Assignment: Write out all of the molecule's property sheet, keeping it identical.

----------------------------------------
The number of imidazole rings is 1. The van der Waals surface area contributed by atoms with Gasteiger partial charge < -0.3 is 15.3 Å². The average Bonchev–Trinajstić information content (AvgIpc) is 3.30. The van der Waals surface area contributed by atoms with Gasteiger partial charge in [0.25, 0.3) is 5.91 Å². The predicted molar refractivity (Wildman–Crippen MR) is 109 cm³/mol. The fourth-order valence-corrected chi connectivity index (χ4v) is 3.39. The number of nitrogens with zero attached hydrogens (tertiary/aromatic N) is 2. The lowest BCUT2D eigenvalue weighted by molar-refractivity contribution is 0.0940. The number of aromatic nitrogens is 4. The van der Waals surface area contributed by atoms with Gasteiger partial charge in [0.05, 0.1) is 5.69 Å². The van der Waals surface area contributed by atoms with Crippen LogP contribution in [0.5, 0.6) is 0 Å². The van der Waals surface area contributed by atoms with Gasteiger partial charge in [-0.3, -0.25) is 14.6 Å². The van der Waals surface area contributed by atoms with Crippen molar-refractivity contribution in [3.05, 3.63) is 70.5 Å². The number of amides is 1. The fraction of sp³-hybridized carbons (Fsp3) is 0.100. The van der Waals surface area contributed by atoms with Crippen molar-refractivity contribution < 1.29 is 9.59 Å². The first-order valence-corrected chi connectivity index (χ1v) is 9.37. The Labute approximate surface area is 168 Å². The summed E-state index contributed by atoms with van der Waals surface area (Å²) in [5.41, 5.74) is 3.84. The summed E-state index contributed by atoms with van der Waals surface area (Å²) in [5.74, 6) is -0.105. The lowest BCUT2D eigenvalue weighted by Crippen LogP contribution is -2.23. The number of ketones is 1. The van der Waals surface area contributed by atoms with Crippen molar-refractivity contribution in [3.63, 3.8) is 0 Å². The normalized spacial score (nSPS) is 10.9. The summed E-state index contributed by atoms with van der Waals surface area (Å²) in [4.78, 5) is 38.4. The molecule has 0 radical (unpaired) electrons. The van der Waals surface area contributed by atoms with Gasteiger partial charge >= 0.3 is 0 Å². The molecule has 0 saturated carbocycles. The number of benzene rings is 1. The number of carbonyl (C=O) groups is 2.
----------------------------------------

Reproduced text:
The number of imidazole rings is 1. The van der Waals surface area contributed by atoms with Gasteiger partial charge < -0.3 is 15.3 Å². The average Bonchev–Trinajstić information content (AvgIpc) is 3.30. The van der Waals surface area contributed by atoms with Gasteiger partial charge in [0.25, 0.3) is 5.91 Å². The predicted molar refractivity (Wildman–Crippen MR) is 109 cm³/mol. The fourth-order valence-corrected chi connectivity index (χ4v) is 3.39. The number of nitrogens with zero attached hydrogens (tertiary/aromatic N) is 2. The lowest BCUT2D eigenvalue weighted by molar-refractivity contribution is 0.0940. The number of aromatic nitrogens is 4. The van der Waals surface area contributed by atoms with Gasteiger partial charge in [0.05, 0.1) is 5.69 Å². The van der Waals surface area contributed by atoms with Crippen LogP contribution in [0.5, 0.6) is 0 Å². The van der Waals surface area contributed by atoms with Gasteiger partial charge in [-0.3, -0.25) is 14.6 Å². The van der Waals surface area contributed by atoms with Crippen molar-refractivity contribution in [3.05, 3.63) is 70.5 Å². The number of amides is 1. The fraction of sp³-hybridized carbons (Fsp3) is 0.100. The van der Waals surface area contributed by atoms with Crippen molar-refractivity contribution < 1.29 is 9.59 Å². The first-order valence-corrected chi connectivity index (χ1v) is 9.37. The Labute approximate surface area is 168 Å². The summed E-state index contributed by atoms with van der Waals surface area (Å²) in [5.41, 5.74) is 3.84. The summed E-state index contributed by atoms with van der Waals surface area (Å²) in [5.74, 6) is -0.105. The lowest BCUT2D eigenvalue weighted by Crippen LogP contribution is -2.23. The number of ketones is 1. The van der Waals surface area contributed by atoms with Crippen molar-refractivity contribution in [3.63, 3.8) is 0 Å². The normalized spacial score (nSPS) is 10.9. The summed E-state index contributed by atoms with van der Waals surface area (Å²) in [4.78, 5) is 38.4. The molecule has 0 radical (unpaired) electrons. The van der Waals surface area contributed by atoms with Gasteiger partial charge >= 0.3 is 0 Å². The molecule has 0 saturated carbocycles. The number of benzene rings is 1. The number of carbonyl (C=O) groups is 2.